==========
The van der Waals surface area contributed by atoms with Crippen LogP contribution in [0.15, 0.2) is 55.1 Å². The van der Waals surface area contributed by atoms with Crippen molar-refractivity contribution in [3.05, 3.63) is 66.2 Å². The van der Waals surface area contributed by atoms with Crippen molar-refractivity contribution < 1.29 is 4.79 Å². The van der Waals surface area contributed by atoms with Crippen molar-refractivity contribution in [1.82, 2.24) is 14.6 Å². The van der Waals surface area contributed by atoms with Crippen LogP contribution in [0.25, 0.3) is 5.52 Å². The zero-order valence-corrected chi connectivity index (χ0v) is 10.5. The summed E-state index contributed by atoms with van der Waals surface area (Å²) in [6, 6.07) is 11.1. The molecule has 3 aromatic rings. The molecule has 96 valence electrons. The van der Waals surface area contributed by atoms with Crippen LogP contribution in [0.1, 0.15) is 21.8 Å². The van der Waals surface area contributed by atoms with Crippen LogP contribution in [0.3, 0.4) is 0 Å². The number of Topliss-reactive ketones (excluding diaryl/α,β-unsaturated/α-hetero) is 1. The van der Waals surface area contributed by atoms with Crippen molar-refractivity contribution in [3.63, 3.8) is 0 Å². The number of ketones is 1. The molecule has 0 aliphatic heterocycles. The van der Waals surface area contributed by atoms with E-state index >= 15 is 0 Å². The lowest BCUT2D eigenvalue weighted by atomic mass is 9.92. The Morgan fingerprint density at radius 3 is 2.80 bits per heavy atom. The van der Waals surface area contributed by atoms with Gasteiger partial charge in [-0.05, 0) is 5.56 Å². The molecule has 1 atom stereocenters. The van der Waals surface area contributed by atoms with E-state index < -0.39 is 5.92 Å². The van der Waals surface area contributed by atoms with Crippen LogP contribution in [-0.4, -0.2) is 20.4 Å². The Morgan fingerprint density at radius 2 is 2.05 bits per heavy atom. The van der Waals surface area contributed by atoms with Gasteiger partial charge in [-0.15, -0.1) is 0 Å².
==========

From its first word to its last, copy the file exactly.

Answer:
The van der Waals surface area contributed by atoms with Crippen LogP contribution in [0.15, 0.2) is 55.1 Å². The van der Waals surface area contributed by atoms with Crippen molar-refractivity contribution in [3.05, 3.63) is 66.2 Å². The van der Waals surface area contributed by atoms with Crippen molar-refractivity contribution < 1.29 is 4.79 Å². The van der Waals surface area contributed by atoms with Crippen molar-refractivity contribution in [1.82, 2.24) is 14.6 Å². The van der Waals surface area contributed by atoms with Crippen LogP contribution in [0.25, 0.3) is 5.52 Å². The zero-order valence-corrected chi connectivity index (χ0v) is 10.5. The summed E-state index contributed by atoms with van der Waals surface area (Å²) in [6, 6.07) is 11.1. The molecule has 3 aromatic rings. The molecule has 96 valence electrons. The van der Waals surface area contributed by atoms with Crippen LogP contribution in [0.1, 0.15) is 21.8 Å². The van der Waals surface area contributed by atoms with Crippen LogP contribution in [0.3, 0.4) is 0 Å². The number of Topliss-reactive ketones (excluding diaryl/α,β-unsaturated/α-hetero) is 1. The van der Waals surface area contributed by atoms with Crippen molar-refractivity contribution in [3.63, 3.8) is 0 Å². The number of ketones is 1. The molecule has 0 aliphatic heterocycles. The van der Waals surface area contributed by atoms with E-state index >= 15 is 0 Å². The lowest BCUT2D eigenvalue weighted by atomic mass is 9.92. The Morgan fingerprint density at radius 3 is 2.80 bits per heavy atom. The van der Waals surface area contributed by atoms with Gasteiger partial charge in [-0.05, 0) is 5.56 Å². The molecule has 1 atom stereocenters. The van der Waals surface area contributed by atoms with E-state index < -0.39 is 5.92 Å². The van der Waals surface area contributed by atoms with Crippen LogP contribution in [-0.4, -0.2) is 20.4 Å². The Morgan fingerprint density at radius 2 is 2.05 bits per heavy atom. The van der Waals surface area contributed by atoms with Gasteiger partial charge in [-0.15, -0.1) is 0 Å².